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|Friday, July 27, 2001, updated at 15:04(GMT+8)|
Zimbabwe Suspends BBC Correspondents' AccreditationThe Department of Information and Publicity of Zimbabwe Wednesday suspended the accreditation of BBC correspondents following a series of alleged distortions of events in the country, official newspaper The Herald reported on Thursday.
Minister of State for Information and Publicity Jonathan Moyo said the distortions and misrepresentations were unacceptable and would not be allowed to continue.
"The time has come for the BBC to follow and uphold in Zimbabwe the same professional and ethical standards it follows in Britain. That is the bottom line, nothing less or more," said Moyo in a letter to BBC News Bureau Chief Miton Nkosi in Johannesburg, South Africa.
Citing a report by BBC correspondent Rageh Omaar on President Robert Mugabe's speech at the opening of Zimbabwe's parliament on Tuesday morning, Moyo said: "To my utter shock and disappointment, Omaar alleged in his report that President Mugabe ...'vowed to continue with the forcible acquisition of white farmland ...' or something to that effect."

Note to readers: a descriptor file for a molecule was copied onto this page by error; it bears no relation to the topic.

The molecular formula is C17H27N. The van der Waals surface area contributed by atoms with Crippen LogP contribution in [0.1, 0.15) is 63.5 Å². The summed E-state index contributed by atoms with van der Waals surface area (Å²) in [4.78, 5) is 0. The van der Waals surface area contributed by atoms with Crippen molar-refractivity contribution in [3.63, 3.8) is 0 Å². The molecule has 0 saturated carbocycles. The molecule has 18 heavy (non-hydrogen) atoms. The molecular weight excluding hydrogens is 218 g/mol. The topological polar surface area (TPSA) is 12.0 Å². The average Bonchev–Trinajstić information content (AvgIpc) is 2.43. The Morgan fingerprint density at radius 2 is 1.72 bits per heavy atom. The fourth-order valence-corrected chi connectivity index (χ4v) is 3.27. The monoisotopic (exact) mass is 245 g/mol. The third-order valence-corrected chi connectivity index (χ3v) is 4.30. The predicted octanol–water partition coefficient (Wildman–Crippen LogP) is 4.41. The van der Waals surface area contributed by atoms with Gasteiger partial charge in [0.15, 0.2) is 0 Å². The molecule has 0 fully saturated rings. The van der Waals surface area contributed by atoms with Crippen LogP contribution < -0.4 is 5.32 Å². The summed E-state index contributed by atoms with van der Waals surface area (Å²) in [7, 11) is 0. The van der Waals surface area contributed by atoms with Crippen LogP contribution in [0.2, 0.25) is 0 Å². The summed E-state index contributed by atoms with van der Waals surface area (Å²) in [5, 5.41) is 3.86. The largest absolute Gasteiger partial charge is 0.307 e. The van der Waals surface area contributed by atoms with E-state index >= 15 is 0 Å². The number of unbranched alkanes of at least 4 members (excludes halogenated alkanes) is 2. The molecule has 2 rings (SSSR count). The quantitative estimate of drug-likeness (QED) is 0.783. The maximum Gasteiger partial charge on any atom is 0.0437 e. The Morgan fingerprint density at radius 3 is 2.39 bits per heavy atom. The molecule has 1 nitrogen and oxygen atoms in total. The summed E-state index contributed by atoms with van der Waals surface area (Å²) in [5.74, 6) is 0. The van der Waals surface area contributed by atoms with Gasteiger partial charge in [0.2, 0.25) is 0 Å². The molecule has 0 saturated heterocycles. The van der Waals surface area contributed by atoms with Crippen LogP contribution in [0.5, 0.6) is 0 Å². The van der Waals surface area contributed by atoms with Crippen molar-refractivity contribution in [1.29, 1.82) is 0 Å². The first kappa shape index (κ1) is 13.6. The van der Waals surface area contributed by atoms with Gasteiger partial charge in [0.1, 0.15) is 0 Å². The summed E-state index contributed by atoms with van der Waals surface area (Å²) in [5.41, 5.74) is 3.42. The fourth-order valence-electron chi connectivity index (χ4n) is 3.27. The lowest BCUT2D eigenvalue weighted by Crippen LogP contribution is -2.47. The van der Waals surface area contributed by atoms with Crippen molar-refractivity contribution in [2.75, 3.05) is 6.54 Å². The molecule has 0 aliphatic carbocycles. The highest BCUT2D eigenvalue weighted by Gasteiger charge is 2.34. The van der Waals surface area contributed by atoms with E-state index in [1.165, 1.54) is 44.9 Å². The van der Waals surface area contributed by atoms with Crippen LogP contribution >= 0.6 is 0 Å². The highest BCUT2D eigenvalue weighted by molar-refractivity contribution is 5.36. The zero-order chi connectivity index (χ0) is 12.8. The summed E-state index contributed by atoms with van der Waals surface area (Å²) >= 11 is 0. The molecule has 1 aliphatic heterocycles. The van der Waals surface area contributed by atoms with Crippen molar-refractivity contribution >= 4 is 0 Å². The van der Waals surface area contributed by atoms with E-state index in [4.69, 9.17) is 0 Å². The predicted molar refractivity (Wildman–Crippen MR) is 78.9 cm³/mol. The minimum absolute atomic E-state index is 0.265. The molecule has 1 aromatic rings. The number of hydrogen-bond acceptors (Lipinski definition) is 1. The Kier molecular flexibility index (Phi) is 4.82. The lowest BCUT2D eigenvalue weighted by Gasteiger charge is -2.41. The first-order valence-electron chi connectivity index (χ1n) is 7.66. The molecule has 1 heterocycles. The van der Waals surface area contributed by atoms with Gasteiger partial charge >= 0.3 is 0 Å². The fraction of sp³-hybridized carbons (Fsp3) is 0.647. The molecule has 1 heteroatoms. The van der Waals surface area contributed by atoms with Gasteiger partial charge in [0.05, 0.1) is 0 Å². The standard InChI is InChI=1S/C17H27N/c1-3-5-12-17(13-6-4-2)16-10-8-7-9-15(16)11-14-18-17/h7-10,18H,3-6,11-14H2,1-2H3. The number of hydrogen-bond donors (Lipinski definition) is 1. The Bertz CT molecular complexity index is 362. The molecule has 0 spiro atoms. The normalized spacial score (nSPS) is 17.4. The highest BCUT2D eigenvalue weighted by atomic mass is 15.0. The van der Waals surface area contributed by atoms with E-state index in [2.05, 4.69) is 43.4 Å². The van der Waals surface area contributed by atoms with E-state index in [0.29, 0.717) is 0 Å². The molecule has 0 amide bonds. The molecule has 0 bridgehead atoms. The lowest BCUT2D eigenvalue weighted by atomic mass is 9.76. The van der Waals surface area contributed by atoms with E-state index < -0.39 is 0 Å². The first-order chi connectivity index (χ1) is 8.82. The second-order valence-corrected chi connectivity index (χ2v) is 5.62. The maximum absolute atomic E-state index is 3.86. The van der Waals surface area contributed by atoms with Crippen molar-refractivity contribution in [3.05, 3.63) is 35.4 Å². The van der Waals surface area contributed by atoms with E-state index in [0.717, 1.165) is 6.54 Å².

"These words were nowhere in the president's speech," the minister said.
"The president make it clear that land would be acquired as it has been, in terms of the laws of Zimbabwe," Moyo said, adding that Mugabe had in his address to the parliament which made specific reference to a recent Supreme Court decision.
Mugabe said the Supreme Court made a landmark judgement at the beginning of the month, which should speed up the process of land acquisition.
"Under the circumstances, and given many previous examples of deliberate unethical and unprofessional conduct by the BBC, which we have brought to your attention, Please be advised that the Department of Information and Publicity has suspended all accreditation of BBC correspondents in Zimbabwe pending agreement, if at all possible, on an ethical and professional code of conduct, " the minister said.
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